Bright fashions that retailers are pushing are out of sync with anxious consumers.

Share story

NEW YORK — The nation’s stores are awash with orange patent-leather sandals and coral printed dresses, but gray or black would be a better match to shoppers’ moods these days.

“The climate out there is frightening,” said Judith Lederman, a public-relations executive who was laid off from Lord & Taylor three weeks ago. The Scarsdale, N.Y., resident says she’ll bypass the mall and dig into her closet for her spring wardrobe.

The spring season was already expected to be tough for retailers, particularly apparel merchants.

An early Easter — this Sunday’s is the earliest since 1913 — historically doesn’t help sales of lightweight clothing, and deteriorating economic conditions have made shoppers even more nervous in recent weeks.

Consumers already worried about rising prices, weak jobs and housing markets and tight credit got another jolt on Monday with the near collapse of investment firm Bear Stearns, a major casualty of the mortgage crisis.

“As you pile on uncertainty, there is a greater burden on consumers,” said Lynn Franco, director of The Conference Board’s Consumer Research Center.

The Conference Board is scheduled to report next week that its consumer-sentiment index will remain at a 17-year low of 75 in March, after tumbling 12 points in February. That’s the lowest level since the index registered 64.8 in February 2003, just before the U.S. invaded Iraq. The index has been on a decline since it registered 111.9 last July.

That’s bad news for retailers and the U.S. economy, which need consumers to be in a good mood. Consumer spending accounts for two-thirds of economic activity.

Sales forecast

Michael Niemira, chief economist at the International Council of Shopping Centers, is sticking with his March same-stores sales-growth forecast of only 1 percent for the 50 merchants he tracks, after a 1.9 percent gain in February. Same-store sales, or sales at stores opened at least a year, are considered a key indicator of a retailer’s health.

“It is a tough month. It probably doesn’t get much better,” Niemira said.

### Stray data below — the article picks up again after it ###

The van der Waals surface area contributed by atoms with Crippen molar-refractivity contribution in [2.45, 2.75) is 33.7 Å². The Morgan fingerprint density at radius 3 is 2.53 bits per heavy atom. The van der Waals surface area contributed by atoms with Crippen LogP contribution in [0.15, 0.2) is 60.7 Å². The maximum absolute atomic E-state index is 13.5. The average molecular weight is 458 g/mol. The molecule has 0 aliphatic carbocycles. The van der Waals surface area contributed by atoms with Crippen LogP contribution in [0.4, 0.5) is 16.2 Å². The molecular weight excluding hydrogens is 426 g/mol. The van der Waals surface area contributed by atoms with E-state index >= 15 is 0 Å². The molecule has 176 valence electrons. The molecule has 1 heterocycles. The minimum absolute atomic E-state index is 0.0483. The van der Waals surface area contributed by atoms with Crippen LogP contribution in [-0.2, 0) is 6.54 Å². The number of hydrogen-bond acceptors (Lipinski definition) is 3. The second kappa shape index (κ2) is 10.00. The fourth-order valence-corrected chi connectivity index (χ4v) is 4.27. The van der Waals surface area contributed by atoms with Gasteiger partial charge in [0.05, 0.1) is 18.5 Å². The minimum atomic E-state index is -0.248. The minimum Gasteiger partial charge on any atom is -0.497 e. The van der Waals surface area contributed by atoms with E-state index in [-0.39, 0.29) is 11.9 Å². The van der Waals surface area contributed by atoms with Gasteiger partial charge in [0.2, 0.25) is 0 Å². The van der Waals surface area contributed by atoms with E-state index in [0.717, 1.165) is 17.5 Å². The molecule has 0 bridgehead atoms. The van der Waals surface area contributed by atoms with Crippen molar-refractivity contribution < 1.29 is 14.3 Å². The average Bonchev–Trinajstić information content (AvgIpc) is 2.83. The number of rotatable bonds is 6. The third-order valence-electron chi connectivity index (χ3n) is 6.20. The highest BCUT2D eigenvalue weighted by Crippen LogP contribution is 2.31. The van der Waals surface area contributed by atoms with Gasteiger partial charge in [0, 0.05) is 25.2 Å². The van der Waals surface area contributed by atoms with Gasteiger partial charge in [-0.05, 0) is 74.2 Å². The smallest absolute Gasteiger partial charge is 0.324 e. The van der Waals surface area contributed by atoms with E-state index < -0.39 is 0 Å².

He noted that soaring gasoline prices, in particular, are squeezing customers from all income groups. According to a survey conducted by ICSC earlier this month, 64 percent of about 1,000 customers polled said that higher gasoline prices were curbing their ability and willingness to spend, with 38 percent noting “a considerable cutback.”

There is little relief in sight. Gas is averaging $3.28 a gallon and is expected to peak between $3.50 and $4 this spring. Also, Niemira and others are worried that consumers will use the tax-rebate checks being mailed out in May to pay down debt, not to spend and spur the economy, as the government hopes.

Meanwhile, national retailers are closely following the developments on Wall Street.

The near failure of Bear Stearns “presents a scare tactic for the rest of the country,” said Faith Hope Consolo, chairman of Prudential Douglas Elliman’s retail leasing sales division.

Financial security shaken

Betsy Storm, from Chicago, said that her confidence in her own financial security was shaken after hearing the news about Bear Stearns. The self-employed marketing professional said the latest news served as a reminder to remain frugal. In recent months, Storm has been shopping more at outlet stores.

“Whatever we do will be far more trimmed down,” she said.

Apparel merchants across the country have been among the hardest hit as consumers view buying clothing as discretionary spending. Stores hoped that spring’s brightly colored clothing and bold geometric prints — a dramatic difference from neutral tones and beiges of a year ago — would help entice customers, but shoppers aren’t enthusiastic so far.

Stefani Greenfield, owner and creative director of Scoop NYC, a 15-store chain that sells trendy fashions in such locations as Dallas and Miami, said bad weather has cut the impulse to buy bold printed spring dresses but acknowledged that the economic climate is making shoppers frugal.

The good news is that merchants have leaner inventories. Still, stores are courting customers with private sales and big discounts. Macy’s has brushed up its spring campaign with two new ads and its first celebrity ad in Spanish.

Doneger’s creative director David Wolfe thinks the arrival of warmer weather will help spur sales of colorful merchandise and the bright hues should offer customers an escape from the bad economic news. But to Wolfe’s dismay, fashion designers are showing black and other dark colors on the runways for fall.

“They’re shooting themselves in the foot,” he said.